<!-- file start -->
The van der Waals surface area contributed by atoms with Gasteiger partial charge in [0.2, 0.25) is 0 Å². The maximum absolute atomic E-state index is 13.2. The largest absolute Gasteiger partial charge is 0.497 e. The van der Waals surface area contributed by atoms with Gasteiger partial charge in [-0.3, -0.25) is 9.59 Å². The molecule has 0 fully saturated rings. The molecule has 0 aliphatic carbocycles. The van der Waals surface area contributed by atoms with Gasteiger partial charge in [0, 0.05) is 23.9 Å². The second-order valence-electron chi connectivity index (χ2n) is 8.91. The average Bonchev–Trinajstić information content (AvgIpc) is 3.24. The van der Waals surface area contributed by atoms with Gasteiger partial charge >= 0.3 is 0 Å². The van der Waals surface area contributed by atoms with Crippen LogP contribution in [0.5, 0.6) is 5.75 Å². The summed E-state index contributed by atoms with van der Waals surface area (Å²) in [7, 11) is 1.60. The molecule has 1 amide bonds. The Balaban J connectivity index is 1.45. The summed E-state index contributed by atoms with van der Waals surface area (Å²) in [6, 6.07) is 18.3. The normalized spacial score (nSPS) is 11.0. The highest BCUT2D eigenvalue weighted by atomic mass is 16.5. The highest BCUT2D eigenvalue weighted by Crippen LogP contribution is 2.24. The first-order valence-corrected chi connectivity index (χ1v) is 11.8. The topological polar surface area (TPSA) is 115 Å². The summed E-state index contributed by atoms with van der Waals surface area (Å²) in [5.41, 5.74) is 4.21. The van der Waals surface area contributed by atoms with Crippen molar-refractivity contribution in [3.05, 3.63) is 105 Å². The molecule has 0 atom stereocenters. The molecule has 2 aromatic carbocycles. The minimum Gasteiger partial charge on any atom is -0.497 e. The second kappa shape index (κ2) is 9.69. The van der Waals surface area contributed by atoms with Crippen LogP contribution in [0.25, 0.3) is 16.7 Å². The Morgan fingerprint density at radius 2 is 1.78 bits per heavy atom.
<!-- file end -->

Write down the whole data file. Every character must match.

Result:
The van der Waals surface area contributed by atoms with Gasteiger partial charge in [0.2, 0.25) is 0 Å². The maximum absolute atomic E-state index is 13.2. The largest absolute Gasteiger partial charge is 0.497 e. The van der Waals surface area contributed by atoms with Gasteiger partial charge in [-0.3, -0.25) is 9.59 Å². The molecule has 0 fully saturated rings. The molecule has 0 aliphatic carbocycles. The van der Waals surface area contributed by atoms with Gasteiger partial charge in [0, 0.05) is 23.9 Å². The second-order valence-electron chi connectivity index (χ2n) is 8.91. The average Bonchev–Trinajstić information content (AvgIpc) is 3.24. The van der Waals surface area contributed by atoms with Gasteiger partial charge >= 0.3 is 0 Å². The van der Waals surface area contributed by atoms with Crippen LogP contribution in [0.5, 0.6) is 5.75 Å². The summed E-state index contributed by atoms with van der Waals surface area (Å²) in [7, 11) is 1.60. The molecule has 1 amide bonds. The Balaban J connectivity index is 1.45. The summed E-state index contributed by atoms with van der Waals surface area (Å²) in [6, 6.07) is 18.3. The normalized spacial score (nSPS) is 11.0. The highest BCUT2D eigenvalue weighted by atomic mass is 16.5. The highest BCUT2D eigenvalue weighted by Crippen LogP contribution is 2.24. The first-order valence-corrected chi connectivity index (χ1v) is 11.8. The topological polar surface area (TPSA) is 115 Å². The summed E-state index contributed by atoms with van der Waals surface area (Å²) in [5.41, 5.74) is 4.21. The van der Waals surface area contributed by atoms with Crippen molar-refractivity contribution in [3.05, 3.63) is 105 Å². The molecule has 0 atom stereocenters. The molecule has 2 aromatic carbocycles. The minimum Gasteiger partial charge on any atom is -0.497 e. The second kappa shape index (κ2) is 9.69. The van der Waals surface area contributed by atoms with Crippen LogP contribution in [0.25, 0.3) is 16.7 Å². The Morgan fingerprint density at radius 2 is 1.78 bits per heavy atom.